What To Do When You Encounter Wildlife - Native Campervans

What To Do When You Encounter Wildlife

Embarking on a campervan road trip is all about immersing yourself in the wonders of nature. From jaw-dropping landscapes to observing wildlife, there is always something to see. But let’s face it: nature can be wild, so being prepared is key. Though the chance of you having a dangerous encounter with wildlife is slim, we still want to ensure you know what to do. That’s why we’re here to guide you through the best practices for handling wildlife encounters during your campervan escapade!

Essential Guidelines 

  1. Always keep your distance! – Animals are unpredictable, especially during spring when territorial instincts are heightened. Ensure you maintain a safe distance to avoid making them feel threatened. Want a closer look? Pack binoculars for a safe viewing experience.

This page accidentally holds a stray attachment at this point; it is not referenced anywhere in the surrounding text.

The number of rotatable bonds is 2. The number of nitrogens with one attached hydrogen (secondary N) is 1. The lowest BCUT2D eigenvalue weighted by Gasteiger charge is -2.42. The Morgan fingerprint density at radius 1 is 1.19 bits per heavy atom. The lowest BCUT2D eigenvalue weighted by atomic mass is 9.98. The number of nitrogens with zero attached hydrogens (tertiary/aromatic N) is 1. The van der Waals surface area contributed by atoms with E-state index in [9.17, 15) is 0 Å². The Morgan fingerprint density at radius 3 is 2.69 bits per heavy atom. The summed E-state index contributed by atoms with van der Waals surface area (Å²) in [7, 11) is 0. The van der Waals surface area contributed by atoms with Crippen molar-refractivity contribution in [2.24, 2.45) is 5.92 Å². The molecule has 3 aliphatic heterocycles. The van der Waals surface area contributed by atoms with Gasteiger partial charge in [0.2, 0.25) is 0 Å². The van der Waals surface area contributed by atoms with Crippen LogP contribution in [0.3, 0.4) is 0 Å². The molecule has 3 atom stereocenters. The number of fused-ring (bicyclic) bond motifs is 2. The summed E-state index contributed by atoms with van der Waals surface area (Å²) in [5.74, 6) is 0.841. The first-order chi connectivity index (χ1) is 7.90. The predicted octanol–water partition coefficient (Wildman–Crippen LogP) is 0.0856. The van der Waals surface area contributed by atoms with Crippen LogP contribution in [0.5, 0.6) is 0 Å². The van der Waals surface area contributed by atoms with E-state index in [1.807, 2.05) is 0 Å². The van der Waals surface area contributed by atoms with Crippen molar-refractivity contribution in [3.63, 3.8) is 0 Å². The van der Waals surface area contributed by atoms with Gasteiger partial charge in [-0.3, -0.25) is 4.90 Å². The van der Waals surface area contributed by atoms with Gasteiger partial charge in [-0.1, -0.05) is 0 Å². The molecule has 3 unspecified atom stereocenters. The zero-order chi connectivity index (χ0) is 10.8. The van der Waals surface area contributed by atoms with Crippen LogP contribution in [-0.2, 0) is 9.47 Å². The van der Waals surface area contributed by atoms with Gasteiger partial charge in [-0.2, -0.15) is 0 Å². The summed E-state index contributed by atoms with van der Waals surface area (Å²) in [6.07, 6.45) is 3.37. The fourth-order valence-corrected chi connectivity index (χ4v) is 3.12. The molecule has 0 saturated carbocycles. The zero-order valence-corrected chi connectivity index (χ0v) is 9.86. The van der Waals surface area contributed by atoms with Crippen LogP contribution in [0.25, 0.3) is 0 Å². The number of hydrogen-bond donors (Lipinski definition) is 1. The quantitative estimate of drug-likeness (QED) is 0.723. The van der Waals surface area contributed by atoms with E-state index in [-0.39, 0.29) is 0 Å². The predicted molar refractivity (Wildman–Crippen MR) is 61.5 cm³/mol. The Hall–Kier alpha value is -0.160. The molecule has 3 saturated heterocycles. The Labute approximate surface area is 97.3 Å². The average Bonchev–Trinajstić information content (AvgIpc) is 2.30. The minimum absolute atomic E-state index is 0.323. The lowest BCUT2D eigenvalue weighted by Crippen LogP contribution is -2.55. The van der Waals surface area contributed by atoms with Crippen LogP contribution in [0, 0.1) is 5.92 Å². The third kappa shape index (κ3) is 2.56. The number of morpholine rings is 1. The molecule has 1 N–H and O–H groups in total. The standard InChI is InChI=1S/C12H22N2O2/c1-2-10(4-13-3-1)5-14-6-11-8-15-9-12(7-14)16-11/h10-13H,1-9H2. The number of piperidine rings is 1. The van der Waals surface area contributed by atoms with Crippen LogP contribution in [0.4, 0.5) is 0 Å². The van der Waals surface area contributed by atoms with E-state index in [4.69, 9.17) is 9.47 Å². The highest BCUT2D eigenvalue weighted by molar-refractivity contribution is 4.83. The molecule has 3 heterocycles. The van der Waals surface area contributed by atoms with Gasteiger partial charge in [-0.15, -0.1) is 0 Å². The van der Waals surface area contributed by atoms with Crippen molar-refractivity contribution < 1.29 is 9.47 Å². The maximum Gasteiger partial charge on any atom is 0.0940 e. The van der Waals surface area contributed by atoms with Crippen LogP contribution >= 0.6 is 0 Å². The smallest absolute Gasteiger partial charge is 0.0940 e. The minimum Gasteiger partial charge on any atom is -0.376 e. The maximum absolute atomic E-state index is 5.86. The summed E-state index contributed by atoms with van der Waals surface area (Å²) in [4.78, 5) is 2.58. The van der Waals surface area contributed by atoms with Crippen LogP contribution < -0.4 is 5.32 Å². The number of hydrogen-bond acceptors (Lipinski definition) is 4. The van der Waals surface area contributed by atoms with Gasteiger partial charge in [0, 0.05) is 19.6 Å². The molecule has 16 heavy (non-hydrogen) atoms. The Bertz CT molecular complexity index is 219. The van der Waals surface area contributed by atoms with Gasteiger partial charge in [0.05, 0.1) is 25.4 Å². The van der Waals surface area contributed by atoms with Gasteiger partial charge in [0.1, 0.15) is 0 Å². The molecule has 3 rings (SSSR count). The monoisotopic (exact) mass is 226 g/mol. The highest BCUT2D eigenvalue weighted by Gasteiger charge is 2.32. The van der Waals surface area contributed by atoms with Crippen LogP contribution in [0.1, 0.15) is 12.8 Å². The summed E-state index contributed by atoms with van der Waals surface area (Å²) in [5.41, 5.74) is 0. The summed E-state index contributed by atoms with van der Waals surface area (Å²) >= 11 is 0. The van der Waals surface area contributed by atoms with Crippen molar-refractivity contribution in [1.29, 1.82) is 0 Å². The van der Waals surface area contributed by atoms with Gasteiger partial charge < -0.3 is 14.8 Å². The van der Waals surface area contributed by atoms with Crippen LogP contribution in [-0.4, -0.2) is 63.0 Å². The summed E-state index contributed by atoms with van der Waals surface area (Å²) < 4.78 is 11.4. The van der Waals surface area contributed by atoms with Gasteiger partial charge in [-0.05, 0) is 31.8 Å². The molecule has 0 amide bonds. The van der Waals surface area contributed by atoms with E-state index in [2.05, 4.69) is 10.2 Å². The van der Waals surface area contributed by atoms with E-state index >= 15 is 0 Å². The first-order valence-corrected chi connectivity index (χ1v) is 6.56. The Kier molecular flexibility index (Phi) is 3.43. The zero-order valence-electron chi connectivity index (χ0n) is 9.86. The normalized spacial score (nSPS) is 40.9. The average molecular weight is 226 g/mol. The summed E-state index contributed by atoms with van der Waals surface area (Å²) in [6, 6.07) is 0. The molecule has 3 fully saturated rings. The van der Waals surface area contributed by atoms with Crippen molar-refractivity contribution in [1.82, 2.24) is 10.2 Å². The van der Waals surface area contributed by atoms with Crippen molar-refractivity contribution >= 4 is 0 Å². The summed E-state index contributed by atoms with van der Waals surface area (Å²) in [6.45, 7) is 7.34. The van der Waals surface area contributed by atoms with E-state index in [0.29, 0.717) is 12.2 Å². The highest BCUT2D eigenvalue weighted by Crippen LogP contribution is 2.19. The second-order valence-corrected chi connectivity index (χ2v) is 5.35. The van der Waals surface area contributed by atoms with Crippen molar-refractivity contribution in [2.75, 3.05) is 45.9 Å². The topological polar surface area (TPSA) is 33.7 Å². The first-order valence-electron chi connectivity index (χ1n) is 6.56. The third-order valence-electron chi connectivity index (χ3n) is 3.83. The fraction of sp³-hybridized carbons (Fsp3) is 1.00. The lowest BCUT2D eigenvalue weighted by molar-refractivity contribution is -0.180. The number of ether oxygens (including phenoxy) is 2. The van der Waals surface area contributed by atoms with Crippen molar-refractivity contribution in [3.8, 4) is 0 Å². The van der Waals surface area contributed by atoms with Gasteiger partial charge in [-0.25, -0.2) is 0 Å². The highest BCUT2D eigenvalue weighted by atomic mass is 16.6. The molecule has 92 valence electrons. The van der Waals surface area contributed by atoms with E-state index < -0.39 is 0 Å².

2. Never feed wildlife – This is crucial. Feeding wildlife will disrupt their natural behavior. They will rely on humans to provide them with meals, making them unable to hunt for themselves. In addition, it increases the chances of an unwanted encounter. 
  3. Keep food secure – It’s equally important to keep your food locked away and safe. If they discover that campsites are an easy way to get a snack, they will continue to come back, making it a dangerous space for everyone. Luckily, you’re sleeping in a cozy campervan, so your food will be locked away safely! If you are ever camping, opt for a bear-safe container. Many established campgrounds have large bear-safe lockers you can store your food in. 
  4. Make Some Noise – While hiking, let animals know you’re around by making gentle sounds. This helps avoid surprising them and promotes mutual respect between you and the wildlife. 
  5. Bear Spray- Carry bear spray as an added precaution. You can rent a safety kit with your campervan, which contains bear spray. 
  6. Hike at appropriate times – Try to avoid hiking at dusk and dawn. This is when wildlife is most active. If you plan to go for a beautiful sunrise hike, follow rules four and five.

Bear Encounters